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Bleeding Heart Square Hardcover – March 3, 2009
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From Publishers Weekly
British author Taylor (An Unpardonable Crime) springs a number of well-timed and well-planned surprises in this briskly paced thriller set in November 1934. Fed up with the slights and slaps of her husband, well-to-do Lydia Langstone decides to room temporarily with her father, whom she hasn't seen since she was a toddler, in his seedy boarding house in London's Bleeding Heart Square. Lydia soon finds out that papa is in the pocket of landlord Joseph Serridge, a darkly charismatic man skilled at manipulating others. Serridge is being investigated by another tenant, journalist Rory Wentwood, for his involvement in the disappearance of Philippa Penhow, the house's former owner. As Lydia helps Rory in his delvings, she uncovers a tangled skein of scandal and deadly intrigues stretching back decades and involving many of those near and dear to her. A hasty finale is the only misstep in this otherwise satisfying period piece. (Mar.)
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"A compelling and suspenseful evocation of London in that uneasy period before WWII. In Lydia Langstone, Andrew Taylor has created a protagonist of her time, an intelligent woman coming to terms with her growing sense of self. Intricately plotted and beautifully crafted."―Margaret Maron, author of Death's Half Acre and Hard Row
"It's easy to see why Andrew Taylor's historical mysteries have won so many accolades. The square itself emerges as a major player in this atmospheric, elegantly told mystery, in which you, the reader, are assigned the role of detective."―Rhys Bowen, Agatha, Anthony and MacAvity award-winning author of the Molly Murphy and Royal Spyness mystery series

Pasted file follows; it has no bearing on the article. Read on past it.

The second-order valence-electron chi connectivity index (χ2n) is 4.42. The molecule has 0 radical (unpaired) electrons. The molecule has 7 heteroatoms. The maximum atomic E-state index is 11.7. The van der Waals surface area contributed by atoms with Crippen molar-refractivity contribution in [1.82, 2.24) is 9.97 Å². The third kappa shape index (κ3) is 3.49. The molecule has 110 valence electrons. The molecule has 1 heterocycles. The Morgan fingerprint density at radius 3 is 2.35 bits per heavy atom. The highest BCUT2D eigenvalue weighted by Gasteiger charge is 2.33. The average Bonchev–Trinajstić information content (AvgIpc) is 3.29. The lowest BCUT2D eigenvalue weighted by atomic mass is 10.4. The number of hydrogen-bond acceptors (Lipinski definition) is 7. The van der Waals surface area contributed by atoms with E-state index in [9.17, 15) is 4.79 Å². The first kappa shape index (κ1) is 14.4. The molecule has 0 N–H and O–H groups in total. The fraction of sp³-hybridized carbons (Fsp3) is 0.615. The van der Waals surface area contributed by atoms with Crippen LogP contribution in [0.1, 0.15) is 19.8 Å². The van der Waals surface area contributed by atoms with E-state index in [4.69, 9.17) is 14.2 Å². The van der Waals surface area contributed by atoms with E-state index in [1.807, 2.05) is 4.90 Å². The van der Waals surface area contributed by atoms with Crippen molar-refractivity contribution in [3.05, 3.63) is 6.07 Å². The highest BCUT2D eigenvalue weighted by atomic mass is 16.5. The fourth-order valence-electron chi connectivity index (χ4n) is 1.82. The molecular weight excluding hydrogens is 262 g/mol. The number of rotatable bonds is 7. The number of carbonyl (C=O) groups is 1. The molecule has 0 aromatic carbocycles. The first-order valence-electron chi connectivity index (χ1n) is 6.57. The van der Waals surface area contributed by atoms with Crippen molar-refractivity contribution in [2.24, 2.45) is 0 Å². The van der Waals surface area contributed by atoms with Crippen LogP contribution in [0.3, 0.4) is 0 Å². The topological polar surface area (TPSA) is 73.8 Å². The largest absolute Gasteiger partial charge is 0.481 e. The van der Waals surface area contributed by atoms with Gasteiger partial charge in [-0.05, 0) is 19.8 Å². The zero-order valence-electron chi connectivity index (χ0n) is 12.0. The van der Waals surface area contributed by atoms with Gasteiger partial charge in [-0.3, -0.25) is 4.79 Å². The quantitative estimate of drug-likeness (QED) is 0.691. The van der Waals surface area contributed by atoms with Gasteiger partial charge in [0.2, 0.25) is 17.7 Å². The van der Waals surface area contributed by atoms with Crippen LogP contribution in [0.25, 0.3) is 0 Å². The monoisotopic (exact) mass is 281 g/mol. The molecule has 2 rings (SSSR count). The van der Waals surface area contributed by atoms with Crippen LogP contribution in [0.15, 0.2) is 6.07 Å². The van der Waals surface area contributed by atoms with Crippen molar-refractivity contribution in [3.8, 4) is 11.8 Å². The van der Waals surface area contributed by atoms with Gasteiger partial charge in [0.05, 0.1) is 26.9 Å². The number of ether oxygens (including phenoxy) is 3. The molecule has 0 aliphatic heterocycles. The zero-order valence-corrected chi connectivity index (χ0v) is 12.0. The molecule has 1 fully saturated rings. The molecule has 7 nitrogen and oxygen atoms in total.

"Finely drawn period atmosphere, compellingly complex characters, breath-stopping suspense, then twists that will leave you reeling. Taylor is a riveting storyteller, and Bleeding Heart Square may be his best work yet. Absolutely bloody brilliant!!"―Deborah Crombie
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Top Customer Reviews
Some Amazon reviewers have complained that this novel is too slow. Surely it is too slow for those who expect a mystery to be like an action comic. This develops in a leisurely way as the characters and situations develop in ever more complex ways. It is bifurcated, in that sections of mounting horror in a diary are interspersed with events in the life of a young society matron who leaves her brutal husband and goes to live with her dishonest and impoverished father in Bleeding Heart Square. [And yes, there are echoes here of the Bleeding Heart Yard from Dickens' Little Dorrit, but I think mainly for the gruesome name. And there actually was such a place.] It soon becomes clear that the author of the diary, who is clearly heading for her death, is somehow connected with the house in bleeding Heart Square. Our young matron becomes involved with a journalist who has been drawn into the mystery of the missing diarist -- not that the diary has been found and read by anyone; a part of the mystery is just who it is that is aware of this diary and whose comments introduce each section. In the best mystery fashion, one thing leads to another in a deepening spiral of disaster, all leading to a rousing and unexpected finale.
A minor but interesting aspect of this novel is its inverse Cinderella story: the rich girl finds herself living in near squalor and has to work to earn just enough for bread, tea, and occasional cheap meals at the local hash house. The "Prince Charming" she meets is in love with another, and in any case is unemployed, of a lower class than she, and not all that attractive.